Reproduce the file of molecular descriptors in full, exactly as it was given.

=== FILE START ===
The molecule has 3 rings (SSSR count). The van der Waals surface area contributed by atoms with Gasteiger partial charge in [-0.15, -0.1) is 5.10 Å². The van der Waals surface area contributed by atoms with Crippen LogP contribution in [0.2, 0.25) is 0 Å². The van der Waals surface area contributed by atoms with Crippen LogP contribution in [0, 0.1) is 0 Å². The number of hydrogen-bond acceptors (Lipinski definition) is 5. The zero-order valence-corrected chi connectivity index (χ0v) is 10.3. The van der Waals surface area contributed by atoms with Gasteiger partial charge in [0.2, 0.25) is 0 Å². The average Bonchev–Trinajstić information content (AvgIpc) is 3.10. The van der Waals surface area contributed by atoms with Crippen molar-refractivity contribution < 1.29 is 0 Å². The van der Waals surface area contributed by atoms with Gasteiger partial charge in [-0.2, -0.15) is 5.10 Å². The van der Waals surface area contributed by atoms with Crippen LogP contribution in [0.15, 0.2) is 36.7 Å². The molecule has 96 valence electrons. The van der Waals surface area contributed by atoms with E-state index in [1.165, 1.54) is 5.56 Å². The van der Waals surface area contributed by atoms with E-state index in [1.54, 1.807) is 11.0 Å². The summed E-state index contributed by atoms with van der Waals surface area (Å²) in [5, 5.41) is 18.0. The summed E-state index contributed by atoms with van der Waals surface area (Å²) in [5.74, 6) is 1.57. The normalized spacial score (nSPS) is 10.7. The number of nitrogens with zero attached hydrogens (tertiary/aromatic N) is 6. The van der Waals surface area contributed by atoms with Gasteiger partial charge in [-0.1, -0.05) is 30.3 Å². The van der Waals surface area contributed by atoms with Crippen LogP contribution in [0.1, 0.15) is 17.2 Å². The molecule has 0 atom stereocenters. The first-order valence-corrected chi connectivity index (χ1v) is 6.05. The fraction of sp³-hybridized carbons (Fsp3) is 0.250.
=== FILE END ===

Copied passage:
The molecule has 3 rings (SSSR count). The van der Waals surface area contributed by atoms with Gasteiger partial charge in [-0.15, -0.1) is 5.10 Å². The van der Waals surface area contributed by atoms with Crippen LogP contribution in [0.2, 0.25) is 0 Å². The van der Waals surface area contributed by atoms with Crippen LogP contribution in [0, 0.1) is 0 Å². The number of hydrogen-bond acceptors (Lipinski definition) is 5. The zero-order valence-corrected chi connectivity index (χ0v) is 10.3. The van der Waals surface area contributed by atoms with Gasteiger partial charge in [0.2, 0.25) is 0 Å². The average Bonchev–Trinajstić information content (AvgIpc) is 3.10. The van der Waals surface area contributed by atoms with Crippen molar-refractivity contribution < 1.29 is 0 Å². The van der Waals surface area contributed by atoms with Gasteiger partial charge in [-0.2, -0.15) is 5.10 Å². The van der Waals surface area contributed by atoms with Crippen LogP contribution in [0.15, 0.2) is 36.7 Å². The molecule has 96 valence electrons. The van der Waals surface area contributed by atoms with E-state index in [1.165, 1.54) is 5.56 Å². The van der Waals surface area contributed by atoms with E-state index in [1.54, 1.807) is 11.0 Å². The summed E-state index contributed by atoms with van der Waals surface area (Å²) in [5, 5.41) is 18.0. The summed E-state index contributed by atoms with van der Waals surface area (Å²) in [5.74, 6) is 1.57. The normalized spacial score (nSPS) is 10.7. The number of nitrogens with zero attached hydrogens (tertiary/aromatic N) is 6. The van der Waals surface area contributed by atoms with Gasteiger partial charge in [-0.1, -0.05) is 30.3 Å². The van der Waals surface area contributed by atoms with Crippen LogP contribution in [0.1, 0.15) is 17.2 Å². The molecule has 0 atom stereocenters. The first-order valence-corrected chi connectivity index (χ1v) is 6.05. The fraction of sp³-hybridized carbons (Fsp3) is 0.250.